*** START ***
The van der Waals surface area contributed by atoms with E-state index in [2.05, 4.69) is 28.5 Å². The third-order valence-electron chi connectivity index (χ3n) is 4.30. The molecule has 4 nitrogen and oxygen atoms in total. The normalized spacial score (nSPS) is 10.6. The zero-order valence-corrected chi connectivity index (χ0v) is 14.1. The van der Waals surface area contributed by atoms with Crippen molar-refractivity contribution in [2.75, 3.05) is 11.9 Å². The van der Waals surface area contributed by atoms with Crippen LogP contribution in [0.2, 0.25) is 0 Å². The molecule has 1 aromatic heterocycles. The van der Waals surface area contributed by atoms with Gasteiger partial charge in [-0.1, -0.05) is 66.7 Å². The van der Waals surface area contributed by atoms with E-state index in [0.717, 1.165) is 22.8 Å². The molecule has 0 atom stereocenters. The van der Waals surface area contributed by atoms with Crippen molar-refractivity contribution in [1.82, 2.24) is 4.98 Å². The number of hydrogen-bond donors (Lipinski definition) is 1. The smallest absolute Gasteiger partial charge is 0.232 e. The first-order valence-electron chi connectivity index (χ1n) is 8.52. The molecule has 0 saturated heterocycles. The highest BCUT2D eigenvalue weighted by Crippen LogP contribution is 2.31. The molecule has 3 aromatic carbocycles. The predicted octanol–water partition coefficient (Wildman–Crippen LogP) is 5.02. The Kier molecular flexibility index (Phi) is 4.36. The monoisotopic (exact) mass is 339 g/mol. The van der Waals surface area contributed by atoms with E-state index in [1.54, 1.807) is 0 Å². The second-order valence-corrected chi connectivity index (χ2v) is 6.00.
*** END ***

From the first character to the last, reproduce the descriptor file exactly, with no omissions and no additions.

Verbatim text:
The van der Waals surface area contributed by atoms with E-state index in [2.05, 4.69) is 28.5 Å². The third-order valence-electron chi connectivity index (χ3n) is 4.30. The molecule has 4 nitrogen and oxygen atoms in total. The normalized spacial score (nSPS) is 10.6. The zero-order valence-corrected chi connectivity index (χ0v) is 14.1. The van der Waals surface area contributed by atoms with Crippen molar-refractivity contribution in [2.75, 3.05) is 11.9 Å². The van der Waals surface area contributed by atoms with Crippen LogP contribution in [0.2, 0.25) is 0 Å². The molecule has 1 aromatic heterocycles. The van der Waals surface area contributed by atoms with Gasteiger partial charge in [-0.1, -0.05) is 66.7 Å². The van der Waals surface area contributed by atoms with E-state index in [0.717, 1.165) is 22.8 Å². The molecule has 0 atom stereocenters. The van der Waals surface area contributed by atoms with Crippen molar-refractivity contribution in [1.82, 2.24) is 4.98 Å². The number of hydrogen-bond donors (Lipinski definition) is 1. The smallest absolute Gasteiger partial charge is 0.232 e. The first-order valence-electron chi connectivity index (χ1n) is 8.52. The molecule has 0 saturated heterocycles. The highest BCUT2D eigenvalue weighted by Crippen LogP contribution is 2.31. The molecule has 3 aromatic carbocycles. The predicted octanol–water partition coefficient (Wildman–Crippen LogP) is 5.02. The Kier molecular flexibility index (Phi) is 4.36. The monoisotopic (exact) mass is 339 g/mol. The van der Waals surface area contributed by atoms with E-state index in [1.54, 1.807) is 0 Å². The second-order valence-corrected chi connectivity index (χ2v) is 6.00.